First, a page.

In some artictle I've found Navier-Stokes Momentum Equation written in a following form $$\frac{\partial u}{\partial t}+\text{div}(u\otimes u)+\nabla p - \nu\Delta u =f$$ Since usually it appears with $u\cdot \nabla u $ term instead of $\text{div}(u\otimes u)$. It all came up from using following form of the Newton Law $$\underbrace{\frac{d}{dt}\int_B(\rho u)(t,\cdot)dx}_{\text{change of the linear momentum}}=\underbrace{-\int_{\partial B} (\rho u\otimes u )(t,\cdot)n(\cdot)dS}_{\text{flux of the momentum through boundary}}+\underbrace{F_B}_{\text{applied force}}\\ F_B=\underbrace{\int_B(\rho f)(t,\cdot)dx}_{\text{volume forces}}+\underbrace{\int_{\partial B}\text{T}(t,\cdot)n(\cdot)dS}_{\text{surface forces (the tension)}}$$ Then we end up with integral form $$\int_B\Big(\frac{\partial}{\partial t}(\rho u)(t,\cdot)+\text{div}(\rho u\otimes u)(t,\cdot)-(\rho f)(t,\cdot)-\text{divT}(t,\cdot)\Big) dx=0.$$ Defining stress tensor $T$ and assuming constant density we end up with the first equation, but since I'm not really fluent with tensors I could use some help understanding the difference between this formulation and the original one, and how to make calculations to get one form another.

Thank you!


1 Answer 1


The most generic form of the Navier-Stokes equation is $$ \frac{\partial (\rho \mathbf{u})}{\partial t} + \nabla \cdot(\rho \mathbf{u} \otimes \mathbf{u}) = \nabla p - \mathbf{f} + \nabla \cdot \mathbf{S}, \tag{1} $$ in which $\mathbf{S}$ is the shear stress tensor ($\mathbf{S}=\mu\nabla \mathbf{u}$ in your case). The continuity equation is $$ \frac{\partial \rho}{\partial t}+\nabla \cdot (\rho \mathbf{u})=0. \tag{2} $$ Using the product rule for derivatives in equation $(1)$ leads to $$ \rho \frac{\partial \mathbf{u}}{\partial t} + \mathbf{u}\frac{\partial \rho}{\partial t} + \rho \mathbf{u} \cdot \nabla \mathbf{u} + \mathbf{u} \nabla \cdot(\rho \mathbf{u}) = \nabla p - \mathbf{f} + \nabla \cdot \mathbf{S}, \tag{3} $$ and using the continuity equation we see that the second and fourth terms in LHS cancel each other, leading to $$ \rho\left( \frac{\partial \mathbf{u}}{\partial t} + \mathbf{u} \cdot \nabla \mathbf{u} \right) = \nabla p - \mathbf{f} + \nabla \cdot \mathbf{S}. \tag{4} $$ Since it's usually assumed that the continuity equation holds, equation $(4)$ is completly equivalent to equation $(1)$. In practice, however, there are some "differences":

  1. Equation $(1)$ is called the conservative form of Navier-Stokes equation, while equation $(4)$ is called the non-conservative form. These names are a bit misleading: both equations are the momentum conservation equations. However, when solving numerically the governing equations of fluid dynamics, it's sometimes more useful to use equation $(1)$. It's basically due to the fact that accross a shock wave the velocity $\mathbf{u}$ is discontinuous (and, therefore, equation $(4)$ has the gradient of a discontinuous function), while $\rho \mathbf{u} \otimes \mathbf{u}$ is continuous even accross the shock. See that equation $(1)$ is called conservative form because it has derivatives of a conserved quantity (the momentum, i.e., $\rho \mathbf{u}$) while equation $(4)$ has derivatives of a non-conserved quantity (the velocity).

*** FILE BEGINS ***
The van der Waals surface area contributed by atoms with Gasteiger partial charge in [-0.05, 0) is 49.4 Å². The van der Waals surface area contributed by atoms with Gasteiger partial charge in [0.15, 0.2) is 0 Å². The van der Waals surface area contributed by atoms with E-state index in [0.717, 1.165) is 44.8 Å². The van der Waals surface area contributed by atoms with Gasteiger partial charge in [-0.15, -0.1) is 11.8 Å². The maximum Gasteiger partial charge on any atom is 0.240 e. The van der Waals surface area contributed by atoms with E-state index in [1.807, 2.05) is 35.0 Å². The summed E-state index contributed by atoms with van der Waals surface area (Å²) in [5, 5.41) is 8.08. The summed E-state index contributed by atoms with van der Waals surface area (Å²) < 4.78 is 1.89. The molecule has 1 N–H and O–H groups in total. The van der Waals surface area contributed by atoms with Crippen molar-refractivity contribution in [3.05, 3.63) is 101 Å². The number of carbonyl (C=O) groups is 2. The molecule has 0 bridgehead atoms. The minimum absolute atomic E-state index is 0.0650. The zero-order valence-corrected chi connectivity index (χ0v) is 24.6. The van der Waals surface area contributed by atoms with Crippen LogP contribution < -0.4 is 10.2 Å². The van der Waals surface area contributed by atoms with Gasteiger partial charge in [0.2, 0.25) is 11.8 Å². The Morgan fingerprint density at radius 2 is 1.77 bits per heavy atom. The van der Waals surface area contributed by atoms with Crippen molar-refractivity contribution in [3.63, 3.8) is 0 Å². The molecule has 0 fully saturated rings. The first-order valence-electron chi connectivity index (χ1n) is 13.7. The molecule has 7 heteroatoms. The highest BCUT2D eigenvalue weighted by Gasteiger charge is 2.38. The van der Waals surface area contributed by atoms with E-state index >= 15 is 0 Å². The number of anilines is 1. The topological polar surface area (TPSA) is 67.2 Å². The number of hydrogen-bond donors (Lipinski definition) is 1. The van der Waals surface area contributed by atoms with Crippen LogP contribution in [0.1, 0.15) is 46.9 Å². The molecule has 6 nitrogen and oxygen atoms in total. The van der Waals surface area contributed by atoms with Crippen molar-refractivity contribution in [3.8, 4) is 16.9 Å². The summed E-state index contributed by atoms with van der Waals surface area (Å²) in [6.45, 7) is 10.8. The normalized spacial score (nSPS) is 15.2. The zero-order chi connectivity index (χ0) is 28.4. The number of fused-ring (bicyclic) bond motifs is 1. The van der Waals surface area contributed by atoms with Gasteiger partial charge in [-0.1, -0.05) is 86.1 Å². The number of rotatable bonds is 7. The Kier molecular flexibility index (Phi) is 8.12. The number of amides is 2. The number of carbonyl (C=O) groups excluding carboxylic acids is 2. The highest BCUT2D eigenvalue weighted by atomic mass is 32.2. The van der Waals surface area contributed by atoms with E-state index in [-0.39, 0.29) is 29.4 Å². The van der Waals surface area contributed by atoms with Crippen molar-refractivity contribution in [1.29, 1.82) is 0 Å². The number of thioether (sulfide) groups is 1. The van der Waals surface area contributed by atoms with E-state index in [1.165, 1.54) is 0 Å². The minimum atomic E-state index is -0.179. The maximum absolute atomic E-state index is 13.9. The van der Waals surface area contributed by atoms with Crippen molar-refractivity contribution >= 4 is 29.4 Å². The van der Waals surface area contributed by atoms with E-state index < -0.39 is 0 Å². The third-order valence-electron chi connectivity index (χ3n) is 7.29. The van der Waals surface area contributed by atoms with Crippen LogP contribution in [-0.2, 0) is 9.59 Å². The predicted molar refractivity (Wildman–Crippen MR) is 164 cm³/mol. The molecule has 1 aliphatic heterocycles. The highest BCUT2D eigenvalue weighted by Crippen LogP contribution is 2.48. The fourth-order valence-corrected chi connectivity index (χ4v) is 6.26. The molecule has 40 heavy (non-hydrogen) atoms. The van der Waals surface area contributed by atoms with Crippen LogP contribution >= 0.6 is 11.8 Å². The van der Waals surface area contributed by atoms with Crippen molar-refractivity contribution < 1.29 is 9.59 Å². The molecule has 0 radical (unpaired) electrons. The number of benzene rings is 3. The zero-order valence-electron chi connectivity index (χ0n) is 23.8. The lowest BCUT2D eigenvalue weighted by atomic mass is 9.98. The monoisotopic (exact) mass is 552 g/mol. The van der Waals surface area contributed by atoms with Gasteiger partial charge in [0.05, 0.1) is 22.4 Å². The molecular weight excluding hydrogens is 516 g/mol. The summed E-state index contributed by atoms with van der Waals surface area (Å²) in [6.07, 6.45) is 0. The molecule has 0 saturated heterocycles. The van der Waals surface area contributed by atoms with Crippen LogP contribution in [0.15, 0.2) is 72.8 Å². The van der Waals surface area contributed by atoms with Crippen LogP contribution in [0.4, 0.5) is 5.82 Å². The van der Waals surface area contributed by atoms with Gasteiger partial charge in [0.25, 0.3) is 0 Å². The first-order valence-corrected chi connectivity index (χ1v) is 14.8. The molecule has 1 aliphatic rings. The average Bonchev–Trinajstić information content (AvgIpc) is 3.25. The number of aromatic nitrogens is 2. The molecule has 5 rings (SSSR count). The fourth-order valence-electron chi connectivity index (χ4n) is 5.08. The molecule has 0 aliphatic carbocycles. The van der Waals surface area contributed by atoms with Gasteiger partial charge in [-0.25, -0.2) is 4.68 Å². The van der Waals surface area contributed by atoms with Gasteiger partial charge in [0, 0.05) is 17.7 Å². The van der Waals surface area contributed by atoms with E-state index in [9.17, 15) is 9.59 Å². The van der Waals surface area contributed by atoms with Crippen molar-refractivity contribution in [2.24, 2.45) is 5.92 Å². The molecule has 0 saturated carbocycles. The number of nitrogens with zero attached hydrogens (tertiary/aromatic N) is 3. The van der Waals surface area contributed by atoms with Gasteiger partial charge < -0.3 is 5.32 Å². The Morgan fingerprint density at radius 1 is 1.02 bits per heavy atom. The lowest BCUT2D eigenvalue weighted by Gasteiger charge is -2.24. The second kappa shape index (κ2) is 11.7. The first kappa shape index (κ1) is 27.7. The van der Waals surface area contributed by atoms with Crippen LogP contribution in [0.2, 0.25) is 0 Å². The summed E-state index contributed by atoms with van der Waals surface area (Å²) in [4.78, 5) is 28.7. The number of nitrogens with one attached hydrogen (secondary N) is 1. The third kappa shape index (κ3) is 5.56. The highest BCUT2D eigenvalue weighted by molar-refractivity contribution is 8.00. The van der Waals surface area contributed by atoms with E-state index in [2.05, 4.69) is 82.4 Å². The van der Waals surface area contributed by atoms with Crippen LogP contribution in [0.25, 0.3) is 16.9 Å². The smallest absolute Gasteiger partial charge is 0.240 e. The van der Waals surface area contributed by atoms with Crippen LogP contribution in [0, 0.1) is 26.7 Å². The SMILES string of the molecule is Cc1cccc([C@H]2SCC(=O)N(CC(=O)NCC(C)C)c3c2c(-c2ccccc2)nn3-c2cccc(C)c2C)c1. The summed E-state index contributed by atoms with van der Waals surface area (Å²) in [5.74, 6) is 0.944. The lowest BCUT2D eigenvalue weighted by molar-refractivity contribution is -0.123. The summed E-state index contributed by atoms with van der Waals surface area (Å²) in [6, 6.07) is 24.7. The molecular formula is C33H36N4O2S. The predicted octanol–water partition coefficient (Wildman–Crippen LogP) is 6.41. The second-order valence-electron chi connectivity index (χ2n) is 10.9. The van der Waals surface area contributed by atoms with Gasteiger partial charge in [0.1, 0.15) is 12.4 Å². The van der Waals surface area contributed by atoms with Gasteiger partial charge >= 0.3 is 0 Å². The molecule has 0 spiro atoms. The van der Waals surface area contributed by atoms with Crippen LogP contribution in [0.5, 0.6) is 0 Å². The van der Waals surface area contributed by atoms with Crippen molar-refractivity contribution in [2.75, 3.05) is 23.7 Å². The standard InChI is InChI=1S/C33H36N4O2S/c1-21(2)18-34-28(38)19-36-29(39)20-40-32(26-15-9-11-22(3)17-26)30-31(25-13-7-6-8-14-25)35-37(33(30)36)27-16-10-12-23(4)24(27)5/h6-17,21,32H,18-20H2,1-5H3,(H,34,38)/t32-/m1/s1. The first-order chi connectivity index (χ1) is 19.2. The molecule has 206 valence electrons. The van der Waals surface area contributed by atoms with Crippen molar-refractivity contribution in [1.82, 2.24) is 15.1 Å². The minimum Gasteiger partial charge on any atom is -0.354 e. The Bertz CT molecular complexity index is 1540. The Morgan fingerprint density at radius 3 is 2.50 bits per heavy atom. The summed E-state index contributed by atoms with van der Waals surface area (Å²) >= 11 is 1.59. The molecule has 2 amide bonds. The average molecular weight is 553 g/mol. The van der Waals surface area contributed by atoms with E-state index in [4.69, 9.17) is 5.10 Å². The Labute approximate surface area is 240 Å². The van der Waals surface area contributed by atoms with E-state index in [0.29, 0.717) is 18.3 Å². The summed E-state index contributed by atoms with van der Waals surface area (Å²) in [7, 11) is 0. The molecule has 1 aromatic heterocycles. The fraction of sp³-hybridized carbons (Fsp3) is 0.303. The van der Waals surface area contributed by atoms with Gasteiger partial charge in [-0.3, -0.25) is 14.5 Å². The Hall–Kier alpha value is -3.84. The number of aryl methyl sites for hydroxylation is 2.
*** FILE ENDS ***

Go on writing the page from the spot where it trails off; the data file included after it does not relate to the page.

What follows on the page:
2. Equation $(4)$ explicitly shows the transport of momentum in the term $\mathbf{u} \cdot \nabla \mathbf{u}$. Notice that the conservation equation of the property $\phi$ (which can be enthalpy, vorticity, chemical species, etc.) will have a term $\mathbf{u} \cdot \nabla \phi$. Therefore, equation $(4)$ "looks like" every other conservation equation. It's usually defined the material derivative of property $\phi$ as $$ \frac{D \phi}{Dt} = \frac{\partial\phi}{\partial t} + \mathbf{u} \cdot \nabla\phi, $$ which can be interpreted as the rate of change of the property $\phi$ along time in a particle of fluid while this particle is transported by the flow. Then, the conservation equation of any property $\phi$ can be written generically as $$ \frac{D \phi}{Dt} = \text{source terms}, $$ in which the source terms for the case $\phi=\mathbf{u}$ (i.e., the Navier-Stokes equation) are $(\nabla p - \mathbf{f} + \nabla \cdot \mathbf{S})/\rho$.

Summarizing: both equations are the same. When you need to solve them numerically, equation $(1)$ can be more suitable. If you want to interpret the physical meaning of the terms of Navier-Stokes equation, equation $(4)$ is more suitable.

  • 1
    $\begingroup$ Thank you very much, really well explained! $\endgroup$
    – user396656
    Dec 18, 2018 at 16:06

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